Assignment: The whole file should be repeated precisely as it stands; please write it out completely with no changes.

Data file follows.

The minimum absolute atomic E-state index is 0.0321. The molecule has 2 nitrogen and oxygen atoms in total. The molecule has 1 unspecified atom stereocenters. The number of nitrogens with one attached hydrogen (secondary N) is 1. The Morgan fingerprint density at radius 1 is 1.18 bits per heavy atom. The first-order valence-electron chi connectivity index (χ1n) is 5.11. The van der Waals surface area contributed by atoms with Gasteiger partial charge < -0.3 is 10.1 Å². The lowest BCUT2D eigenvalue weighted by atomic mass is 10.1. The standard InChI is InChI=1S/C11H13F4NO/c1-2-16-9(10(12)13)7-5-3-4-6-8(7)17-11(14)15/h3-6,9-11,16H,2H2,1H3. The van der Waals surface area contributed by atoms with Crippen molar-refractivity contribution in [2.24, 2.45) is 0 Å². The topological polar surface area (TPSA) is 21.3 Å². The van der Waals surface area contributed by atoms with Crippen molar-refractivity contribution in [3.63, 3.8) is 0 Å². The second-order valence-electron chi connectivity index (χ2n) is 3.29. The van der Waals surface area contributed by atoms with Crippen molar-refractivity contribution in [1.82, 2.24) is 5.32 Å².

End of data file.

The minimum absolute atomic E-state index is 0.0321. The molecule has 2 nitrogen and oxygen atoms in total. The molecule has 1 unspecified atom stereocenters. The number of nitrogens with one attached hydrogen (secondary N) is 1. The Morgan fingerprint density at radius 1 is 1.18 bits per heavy atom. The first-order valence-electron chi connectivity index (χ1n) is 5.11. The van der Waals surface area contributed by atoms with Gasteiger partial charge < -0.3 is 10.1 Å². The lowest BCUT2D eigenvalue weighted by atomic mass is 10.1. The standard InChI is InChI=1S/C11H13F4NO/c1-2-16-9(10(12)13)7-5-3-4-6-8(7)17-11(14)15/h3-6,9-11,16H,2H2,1H3. The van der Waals surface area contributed by atoms with Crippen molar-refractivity contribution in [2.24, 2.45) is 0 Å². The topological polar surface area (TPSA) is 21.3 Å². The van der Waals surface area contributed by atoms with Crippen molar-refractivity contribution in [3.63, 3.8) is 0 Å². The second-order valence-electron chi connectivity index (χ2n) is 3.29. The van der Waals surface area contributed by atoms with Crippen molar-refractivity contribution in [1.82, 2.24) is 5.32 Å².